The Humdrum Worklife of Cybercriminals

(The Son of Man, by Rene Magritte)

Most people think of hackers as isolated individuals, acting from the privacy of dark basements with only large-screen monitors to keep them company. At worst, they are decentralized organizations, like the hacktivist organization that gained notoriety in the early 2000s, Anonymous. But the playing field has changed significantly in the last decade.

We know that 80% of cyber attacks are being carried out by sophisticated gangs of criminals, and the way they go about their business is similar to the work environment of the very organizations they rob.

Hacker Business FIN7: Constant Evolution

“They’re not the best-trained, best operations security people on the internet, but they are professional. They go to work in the morning and their job is to steal credit card numbers.”

-William Peteroy, CEO of the security firm Icebrg

FIN7 is an organized, malicious entity that has gained notoriety for targeting businesses in retail and finance. They are suspected to be behind the Carbanak attacks against Russian banks in 2014, which caused ATMs to spew money into the streets for FIN7 members to collect. More recently, they are suspected of attacking Point-of-Sale systems, as well. The organization moves methodically and, once a target is identified, probes defenses relentlessly until the mission is accomplished.

How do we know that FIN7 operates like a business?

Only a large, sophisticated, and well-organized operation could achieve their level of adaptiveness. Take a look at just one part of their operation, phishing attacks.

A phishing attack begins with an email sent to a target’s inbox. Within the email, there is a fraudulent link that, if clicked, immediately infects the victim’s computer. Phishing attacks are difficult for large organizations to stop because even if 500 employees successfully identify an attack and delete the email without clicking, one employee can still give away the keys to the castle. All it takes is one click.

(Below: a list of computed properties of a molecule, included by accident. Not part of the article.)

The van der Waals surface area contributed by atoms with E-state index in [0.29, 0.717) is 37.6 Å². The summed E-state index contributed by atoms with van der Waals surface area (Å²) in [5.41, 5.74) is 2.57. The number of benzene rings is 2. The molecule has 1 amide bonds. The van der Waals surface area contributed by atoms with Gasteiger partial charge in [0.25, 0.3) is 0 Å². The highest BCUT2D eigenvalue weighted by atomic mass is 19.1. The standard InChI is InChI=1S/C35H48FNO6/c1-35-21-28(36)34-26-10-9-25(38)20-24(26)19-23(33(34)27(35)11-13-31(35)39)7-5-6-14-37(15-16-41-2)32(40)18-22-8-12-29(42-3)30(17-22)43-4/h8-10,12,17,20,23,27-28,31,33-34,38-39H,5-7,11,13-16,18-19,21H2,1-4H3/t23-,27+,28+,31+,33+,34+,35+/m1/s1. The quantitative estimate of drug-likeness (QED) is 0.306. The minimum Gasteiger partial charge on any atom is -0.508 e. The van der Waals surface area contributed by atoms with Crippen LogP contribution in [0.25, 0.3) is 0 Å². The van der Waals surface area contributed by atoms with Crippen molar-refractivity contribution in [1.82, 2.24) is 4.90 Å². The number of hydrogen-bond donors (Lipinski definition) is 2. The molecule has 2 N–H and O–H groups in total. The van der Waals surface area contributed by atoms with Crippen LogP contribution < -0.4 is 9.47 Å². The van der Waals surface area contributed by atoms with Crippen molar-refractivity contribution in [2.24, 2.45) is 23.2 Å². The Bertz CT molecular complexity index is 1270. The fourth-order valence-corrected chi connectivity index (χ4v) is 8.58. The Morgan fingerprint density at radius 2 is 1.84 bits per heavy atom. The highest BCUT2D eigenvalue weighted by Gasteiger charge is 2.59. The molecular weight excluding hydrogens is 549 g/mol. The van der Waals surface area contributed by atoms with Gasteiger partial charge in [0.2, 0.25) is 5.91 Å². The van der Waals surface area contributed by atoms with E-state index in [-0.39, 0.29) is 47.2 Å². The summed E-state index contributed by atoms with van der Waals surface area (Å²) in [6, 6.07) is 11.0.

FIN7’s preferred method for delivering malicious software is to embed malicious software in RTF and DOCX documents, which it sends to employee email addresses. If an infected document is downloaded, it quickly sets off a chain of commands to silently turn the workstation against the business.

The primary vulnerability of this strategy is discovery by anti-virus software, which typically scans all attachments for malicious use. If the target’s antivirus scans the DOCX file and discovers a threat, the gig is up.

FIN7 invests significant resources to ensure that won’t happen. According to ICEBRG, a security firm that tracks FIN7, the latest update to their software was detected 0/59 attempts for RTF documents and 1/59 attempts for DOCX.

The group is constantly morphing to keep the odds in its favor and to allow its phishing attempts to sneak in under the radar. This requires constant adaptation to cybersecurity professionals, and FIN7 is remarkably efficient in this arena. We have outlined two ways they stay one step ahead of defenders.

Moving to Greener File Types

Last year, FIN7’s bread-and-butter was to use malicious shortcut files (LNK) to gain entry into the target’s system. Not anymore.

As soon as security organizations were able to recognize these files as threats, the organization pivoted. CMD files are used “today.” But when you are dealing with an organization like FIN7, you can be fairly certain that if you know what they are doing, they aren’t doing it anymore.

Staying One Step Ahead of Detection Software

In addition to pivoting on the file types it uses, FIN7 also continues to morph the detection surface. Yesterday, they stored their codebase in a string array variable called “srcTxt.” Today, they obscure that filename by breaking up the codebase into multiple strings, which are far more difficult for security protocols to locate.

These are only two of the most recent, simplest adaptations. But even these need to be thought up, developed, and tested repeatedly against multiple anti-virus software before being implemented in the latest phishing emails. It requires continuous process, coordination, organization, and leadership.

If this doesn’t sound like your business, don’t you wish it did?

How to Prevent Cybercrime in Your Organization

FIN7 only targets large organizations in retail and banking, but they rely heavily on phishing, which can be stopped.

Be sure your antivirus scans all email attachments for malicious use before downloading. And if you receive a message that seems a bit off, even if it is from someone you know, confirm with the person to ensure they actually sent the email.

Above all, make sure the entire business is aware of current cybercriminal capabilities, so they can identify phishing emails and stop would-be hackers.

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